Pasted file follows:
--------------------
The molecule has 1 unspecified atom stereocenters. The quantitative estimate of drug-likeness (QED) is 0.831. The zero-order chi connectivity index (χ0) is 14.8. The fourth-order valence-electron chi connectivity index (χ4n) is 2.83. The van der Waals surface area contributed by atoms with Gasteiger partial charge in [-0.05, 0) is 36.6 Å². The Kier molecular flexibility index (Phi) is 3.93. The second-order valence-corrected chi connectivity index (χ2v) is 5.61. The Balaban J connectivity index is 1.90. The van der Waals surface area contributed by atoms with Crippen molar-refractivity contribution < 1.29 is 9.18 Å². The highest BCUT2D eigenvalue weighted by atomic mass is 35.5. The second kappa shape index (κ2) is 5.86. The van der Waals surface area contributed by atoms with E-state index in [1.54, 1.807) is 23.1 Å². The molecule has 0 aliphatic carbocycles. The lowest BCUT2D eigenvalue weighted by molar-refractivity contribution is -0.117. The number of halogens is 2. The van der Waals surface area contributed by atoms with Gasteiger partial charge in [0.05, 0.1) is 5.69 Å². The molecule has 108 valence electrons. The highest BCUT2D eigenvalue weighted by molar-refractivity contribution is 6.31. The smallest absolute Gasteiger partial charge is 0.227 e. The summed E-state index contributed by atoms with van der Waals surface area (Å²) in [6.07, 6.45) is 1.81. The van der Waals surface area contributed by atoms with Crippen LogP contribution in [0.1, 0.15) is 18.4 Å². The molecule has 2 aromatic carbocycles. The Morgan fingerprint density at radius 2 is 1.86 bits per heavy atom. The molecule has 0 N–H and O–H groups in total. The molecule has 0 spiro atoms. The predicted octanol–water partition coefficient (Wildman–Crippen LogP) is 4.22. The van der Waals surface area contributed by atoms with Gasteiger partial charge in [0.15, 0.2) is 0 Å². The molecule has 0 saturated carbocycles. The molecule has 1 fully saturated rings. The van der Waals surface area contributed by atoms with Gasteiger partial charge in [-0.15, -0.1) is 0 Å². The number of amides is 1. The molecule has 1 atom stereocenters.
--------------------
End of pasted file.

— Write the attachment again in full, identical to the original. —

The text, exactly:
The molecule has 1 unspecified atom stereocenters. The quantitative estimate of drug-likeness (QED) is 0.831. The zero-order chi connectivity index (χ0) is 14.8. The fourth-order valence-electron chi connectivity index (χ4n) is 2.83. The van der Waals surface area contributed by atoms with Gasteiger partial charge in [-0.05, 0) is 36.6 Å². The Kier molecular flexibility index (Phi) is 3.93. The second-order valence-corrected chi connectivity index (χ2v) is 5.61. The Balaban J connectivity index is 1.90. The van der Waals surface area contributed by atoms with Crippen molar-refractivity contribution < 1.29 is 9.18 Å². The highest BCUT2D eigenvalue weighted by atomic mass is 35.5. The second kappa shape index (κ2) is 5.86. The van der Waals surface area contributed by atoms with E-state index in [1.54, 1.807) is 23.1 Å². The molecule has 0 aliphatic carbocycles. The lowest BCUT2D eigenvalue weighted by molar-refractivity contribution is -0.117. The number of halogens is 2. The van der Waals surface area contributed by atoms with Gasteiger partial charge in [0.05, 0.1) is 5.69 Å². The molecule has 108 valence electrons. The highest BCUT2D eigenvalue weighted by molar-refractivity contribution is 6.31. The smallest absolute Gasteiger partial charge is 0.227 e. The summed E-state index contributed by atoms with van der Waals surface area (Å²) in [6.07, 6.45) is 1.81. The van der Waals surface area contributed by atoms with Crippen LogP contribution in [0.1, 0.15) is 18.4 Å². The molecule has 2 aromatic carbocycles. The Morgan fingerprint density at radius 2 is 1.86 bits per heavy atom. The molecule has 0 N–H and O–H groups in total. The molecule has 0 spiro atoms. The predicted octanol–water partition coefficient (Wildman–Crippen LogP) is 4.22. The van der Waals surface area contributed by atoms with Gasteiger partial charge in [0.15, 0.2) is 0 Å². The molecule has 0 saturated carbocycles. The molecule has 1 fully saturated rings. The van der Waals surface area contributed by atoms with Gasteiger partial charge in [-0.15, -0.1) is 0 Å². The number of amides is 1. The molecule has 1 atom stereocenters.